In 1943, the chairman of IBM, Thomas Watson, declared that, “there is a world market for maybe five computers.” In 1962, Decca recording company said of the Beatles, “we don’t like their sound, and guitar music is on the way out.” And in 1974, Margaret Thatcher proclaimed that, “it will be years — not in my time — before a woman will become Prime Minister.”
Why are we so bad with the future?
Whenever we speculate about future events we are bound by two things, our rationality in the present and our memory of the past. The problem is that 1) cognitive biases and heuristics contort our rationality and 2) our memory is highly unreliable being subjected to its own set of prejudices (there are mountains of psychological studies that explore these two points. The specifics aren’t important here).
Philosophers knew about this all along even though they didn’t have the empirical data. They called our inability to have knowledge of the future the problem of induction. For example, if I asked you how you know the Sun will rise tomorrow you will likely tell me that you know from experience; you’ve seen it rise every single day of your life so you induce from the past that it will do so again. The worry is that relying on past events do not guarantee knowledge of future events (e.g., just because the sun has risen every day doesn’t mean it will tomorrow). Philosopher David Hume summarizes:
The supposition that the future resembles the past, is not founded on arguments of any kind, but is derived entirely from habit.
Here’s another more dramatic and realistic example. Pretend you’re a Turkey. Up until Thanksgiving time you would have no reason to believe that you and all your friends would be axed. Then, one day, out of no where, it’s Turkey genocide.
Past experience couldn’t have predicted what was about to happen, and this turned out to be hugely problematic for you, the Turkey. This problem, what some call the Black Swan Theory, is everywhere: the internet, World War One, Harry Potter, the rise of global religions. What binds these phenomena are their unpredictability and high impact on society – nobody saw them coming and they ended up changing the world.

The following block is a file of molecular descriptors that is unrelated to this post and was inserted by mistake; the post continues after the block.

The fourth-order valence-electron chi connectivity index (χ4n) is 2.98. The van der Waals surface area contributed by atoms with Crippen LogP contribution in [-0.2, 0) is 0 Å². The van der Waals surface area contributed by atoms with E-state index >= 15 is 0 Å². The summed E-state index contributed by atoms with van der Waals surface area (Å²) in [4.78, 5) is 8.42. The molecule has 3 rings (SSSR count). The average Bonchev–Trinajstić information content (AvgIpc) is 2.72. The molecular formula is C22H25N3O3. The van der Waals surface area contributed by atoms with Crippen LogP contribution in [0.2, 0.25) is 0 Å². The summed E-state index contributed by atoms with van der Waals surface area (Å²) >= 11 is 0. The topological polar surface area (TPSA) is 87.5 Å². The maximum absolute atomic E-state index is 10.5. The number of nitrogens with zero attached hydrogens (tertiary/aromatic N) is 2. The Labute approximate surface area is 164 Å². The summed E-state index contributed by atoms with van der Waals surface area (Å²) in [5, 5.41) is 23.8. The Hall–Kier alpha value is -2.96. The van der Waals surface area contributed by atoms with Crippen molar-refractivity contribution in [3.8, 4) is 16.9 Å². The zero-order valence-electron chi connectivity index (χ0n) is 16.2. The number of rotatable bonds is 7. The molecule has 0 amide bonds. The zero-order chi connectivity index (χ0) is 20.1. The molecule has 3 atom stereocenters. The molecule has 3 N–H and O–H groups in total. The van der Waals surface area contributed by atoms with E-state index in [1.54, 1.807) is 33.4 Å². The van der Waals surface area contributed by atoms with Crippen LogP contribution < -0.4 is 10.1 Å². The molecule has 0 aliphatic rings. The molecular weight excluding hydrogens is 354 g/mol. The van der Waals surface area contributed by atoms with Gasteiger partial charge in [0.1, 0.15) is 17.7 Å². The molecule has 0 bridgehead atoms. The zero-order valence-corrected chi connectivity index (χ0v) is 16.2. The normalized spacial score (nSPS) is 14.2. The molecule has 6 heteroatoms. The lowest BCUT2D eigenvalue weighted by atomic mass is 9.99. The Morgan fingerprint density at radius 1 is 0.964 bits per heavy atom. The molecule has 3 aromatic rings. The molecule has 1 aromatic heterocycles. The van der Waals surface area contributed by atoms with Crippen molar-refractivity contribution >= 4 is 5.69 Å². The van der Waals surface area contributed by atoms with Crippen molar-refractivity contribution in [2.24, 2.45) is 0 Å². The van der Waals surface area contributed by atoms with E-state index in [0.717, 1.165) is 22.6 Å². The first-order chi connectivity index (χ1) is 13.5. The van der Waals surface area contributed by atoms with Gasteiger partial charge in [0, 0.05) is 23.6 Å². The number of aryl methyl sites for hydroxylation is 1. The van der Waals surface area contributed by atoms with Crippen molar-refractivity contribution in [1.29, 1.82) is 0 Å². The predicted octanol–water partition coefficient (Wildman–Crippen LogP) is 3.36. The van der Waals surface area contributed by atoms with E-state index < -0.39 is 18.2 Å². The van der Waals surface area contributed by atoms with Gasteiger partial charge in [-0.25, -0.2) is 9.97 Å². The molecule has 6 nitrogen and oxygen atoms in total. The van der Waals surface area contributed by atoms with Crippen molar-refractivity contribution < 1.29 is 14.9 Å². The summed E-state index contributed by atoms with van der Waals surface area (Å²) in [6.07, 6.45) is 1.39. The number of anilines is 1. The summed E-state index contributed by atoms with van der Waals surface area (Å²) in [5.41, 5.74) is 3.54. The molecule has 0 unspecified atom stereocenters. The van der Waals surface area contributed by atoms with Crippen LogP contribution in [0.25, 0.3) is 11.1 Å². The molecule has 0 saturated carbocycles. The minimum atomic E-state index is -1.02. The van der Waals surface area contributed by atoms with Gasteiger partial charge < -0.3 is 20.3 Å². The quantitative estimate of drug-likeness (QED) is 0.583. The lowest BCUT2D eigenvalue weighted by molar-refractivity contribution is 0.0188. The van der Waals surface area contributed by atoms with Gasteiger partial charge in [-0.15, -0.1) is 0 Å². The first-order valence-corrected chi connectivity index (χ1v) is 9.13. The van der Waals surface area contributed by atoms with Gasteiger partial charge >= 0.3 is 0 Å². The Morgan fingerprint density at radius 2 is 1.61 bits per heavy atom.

There are three elements of the black swan events
- They are very difficult to predict.
- They have a high impact on society
- After the event people have the tendency to rationalize them giving the illusion that they were expected
The fact of the matter is that we don’t know why black swans happened and we don’t know what and when the next one will be. That is the nature of black swans: before they occur they are extremely unpredictable but after they occur we explain them as if we saw them coming. They are prospectively unpredictable but retrospectively predictable, as Nassim Taleb says.
The frustrating aspect of Black Swan Theory is that it provokes people to ask when the next black swan will be. This completely misses the point. Asking when the next black swan is or whether or not it is possible to avoid black swans tells me that you don’t understand Black Swan Theory. By definition black swans can’t be predicted or avoided. Yet, people continue to believe that both are possible.
I think it goes back to the narrative fallacy, which is what the third bullet point highlighted. As Taleb explains, the narrative fallacy describes our “limited ability to look at sequences of facts without weaving an explanation into them, or, equivalently, forcing a logical link, and arrow of relationship, upon them.” I italicize “limited ability” to suggest that the narrative fallacy is unavoidable. We simply cannot assess the past without creating a narrative that fits with the present and projects the future. For better or for worse, this means we will continue believe that past experience guarantees knowledge of the future. It’s a strange paradox: we will always believe that we have a grip on the future even when we are repeatedly surprised by what it brings us.